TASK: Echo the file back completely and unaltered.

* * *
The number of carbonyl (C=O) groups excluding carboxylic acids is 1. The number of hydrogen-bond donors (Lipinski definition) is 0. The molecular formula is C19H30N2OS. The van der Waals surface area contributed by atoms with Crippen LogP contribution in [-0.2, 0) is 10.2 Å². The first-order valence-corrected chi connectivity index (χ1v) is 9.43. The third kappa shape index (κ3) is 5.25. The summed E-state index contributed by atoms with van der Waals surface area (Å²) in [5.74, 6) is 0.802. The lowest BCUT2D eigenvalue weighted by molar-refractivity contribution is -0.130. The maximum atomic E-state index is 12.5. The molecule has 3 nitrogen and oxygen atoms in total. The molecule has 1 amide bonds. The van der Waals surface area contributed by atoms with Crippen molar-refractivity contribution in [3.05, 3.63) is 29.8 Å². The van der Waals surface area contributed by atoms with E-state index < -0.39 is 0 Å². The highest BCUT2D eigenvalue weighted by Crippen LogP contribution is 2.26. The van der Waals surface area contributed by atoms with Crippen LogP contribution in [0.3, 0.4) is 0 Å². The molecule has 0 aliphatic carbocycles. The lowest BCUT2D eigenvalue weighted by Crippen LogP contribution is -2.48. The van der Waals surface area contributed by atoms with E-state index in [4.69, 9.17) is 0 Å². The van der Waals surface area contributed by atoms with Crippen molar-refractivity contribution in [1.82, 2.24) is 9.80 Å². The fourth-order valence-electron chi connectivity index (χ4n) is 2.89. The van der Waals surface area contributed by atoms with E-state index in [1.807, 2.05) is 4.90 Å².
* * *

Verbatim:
The number of carbonyl (C=O) groups excluding carboxylic acids is 1. The number of hydrogen-bond donors (Lipinski definition) is 0. The molecular formula is C19H30N2OS. The van der Waals surface area contributed by atoms with Crippen LogP contribution in [-0.2, 0) is 10.2 Å². The first-order valence-corrected chi connectivity index (χ1v) is 9.43. The third kappa shape index (κ3) is 5.25. The summed E-state index contributed by atoms with van der Waals surface area (Å²) in [5.74, 6) is 0.802. The lowest BCUT2D eigenvalue weighted by molar-refractivity contribution is -0.130. The maximum atomic E-state index is 12.5. The molecule has 3 nitrogen and oxygen atoms in total. The molecule has 1 amide bonds. The van der Waals surface area contributed by atoms with Crippen molar-refractivity contribution in [3.05, 3.63) is 29.8 Å². The van der Waals surface area contributed by atoms with E-state index < -0.39 is 0 Å². The highest BCUT2D eigenvalue weighted by Crippen LogP contribution is 2.26. The van der Waals surface area contributed by atoms with Crippen LogP contribution in [0.3, 0.4) is 0 Å². The molecule has 0 aliphatic carbocycles. The lowest BCUT2D eigenvalue weighted by Crippen LogP contribution is -2.48. The van der Waals surface area contributed by atoms with E-state index in [4.69, 9.17) is 0 Å². The van der Waals surface area contributed by atoms with Crippen molar-refractivity contribution in [1.82, 2.24) is 9.80 Å². The fourth-order valence-electron chi connectivity index (χ4n) is 2.89. The van der Waals surface area contributed by atoms with E-state index in [1.807, 2.05) is 4.90 Å².